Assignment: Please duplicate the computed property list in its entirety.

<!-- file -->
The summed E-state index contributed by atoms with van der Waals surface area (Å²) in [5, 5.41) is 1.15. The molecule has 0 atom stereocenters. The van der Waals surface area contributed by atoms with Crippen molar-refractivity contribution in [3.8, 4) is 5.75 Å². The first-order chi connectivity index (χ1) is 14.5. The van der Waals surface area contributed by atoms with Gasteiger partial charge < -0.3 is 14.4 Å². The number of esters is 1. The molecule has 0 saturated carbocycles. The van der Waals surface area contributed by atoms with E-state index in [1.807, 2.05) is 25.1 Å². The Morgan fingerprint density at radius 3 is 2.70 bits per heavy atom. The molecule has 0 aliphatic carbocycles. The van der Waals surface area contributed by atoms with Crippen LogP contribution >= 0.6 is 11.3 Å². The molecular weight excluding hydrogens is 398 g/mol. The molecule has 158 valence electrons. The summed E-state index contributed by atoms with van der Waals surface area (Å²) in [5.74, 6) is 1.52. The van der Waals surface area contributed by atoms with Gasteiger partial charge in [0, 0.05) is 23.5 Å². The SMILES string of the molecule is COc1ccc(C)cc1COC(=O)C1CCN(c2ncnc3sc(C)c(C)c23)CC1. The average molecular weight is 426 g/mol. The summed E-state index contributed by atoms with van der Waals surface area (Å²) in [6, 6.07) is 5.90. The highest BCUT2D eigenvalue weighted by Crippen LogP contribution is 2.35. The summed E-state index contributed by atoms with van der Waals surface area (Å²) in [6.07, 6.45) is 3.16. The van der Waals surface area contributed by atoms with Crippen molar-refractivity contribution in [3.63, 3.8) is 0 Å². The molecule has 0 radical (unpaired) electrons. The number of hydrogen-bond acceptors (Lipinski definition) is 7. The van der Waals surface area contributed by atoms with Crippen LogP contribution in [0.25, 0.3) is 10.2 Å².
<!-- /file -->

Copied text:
The summed E-state index contributed by atoms with van der Waals surface area (Å²) in [5, 5.41) is 1.15. The molecule has 0 atom stereocenters. The van der Waals surface area contributed by atoms with Crippen molar-refractivity contribution in [3.8, 4) is 5.75 Å². The first-order chi connectivity index (χ1) is 14.5. The van der Waals surface area contributed by atoms with Gasteiger partial charge < -0.3 is 14.4 Å². The number of esters is 1. The molecule has 0 saturated carbocycles. The van der Waals surface area contributed by atoms with E-state index in [1.807, 2.05) is 25.1 Å². The Morgan fingerprint density at radius 3 is 2.70 bits per heavy atom. The molecule has 0 aliphatic carbocycles. The van der Waals surface area contributed by atoms with Crippen LogP contribution >= 0.6 is 11.3 Å². The molecular weight excluding hydrogens is 398 g/mol. The molecule has 158 valence electrons. The summed E-state index contributed by atoms with van der Waals surface area (Å²) in [5.74, 6) is 1.52. The van der Waals surface area contributed by atoms with Gasteiger partial charge in [0, 0.05) is 23.5 Å². The SMILES string of the molecule is COc1ccc(C)cc1COC(=O)C1CCN(c2ncnc3sc(C)c(C)c23)CC1. The average molecular weight is 426 g/mol. The summed E-state index contributed by atoms with van der Waals surface area (Å²) in [6, 6.07) is 5.90. The highest BCUT2D eigenvalue weighted by Crippen LogP contribution is 2.35. The summed E-state index contributed by atoms with van der Waals surface area (Å²) in [6.07, 6.45) is 3.16. The van der Waals surface area contributed by atoms with Crippen molar-refractivity contribution in [3.63, 3.8) is 0 Å². The molecule has 0 radical (unpaired) electrons. The number of hydrogen-bond acceptors (Lipinski definition) is 7. The van der Waals surface area contributed by atoms with Crippen LogP contribution in [0.25, 0.3) is 10.2 Å².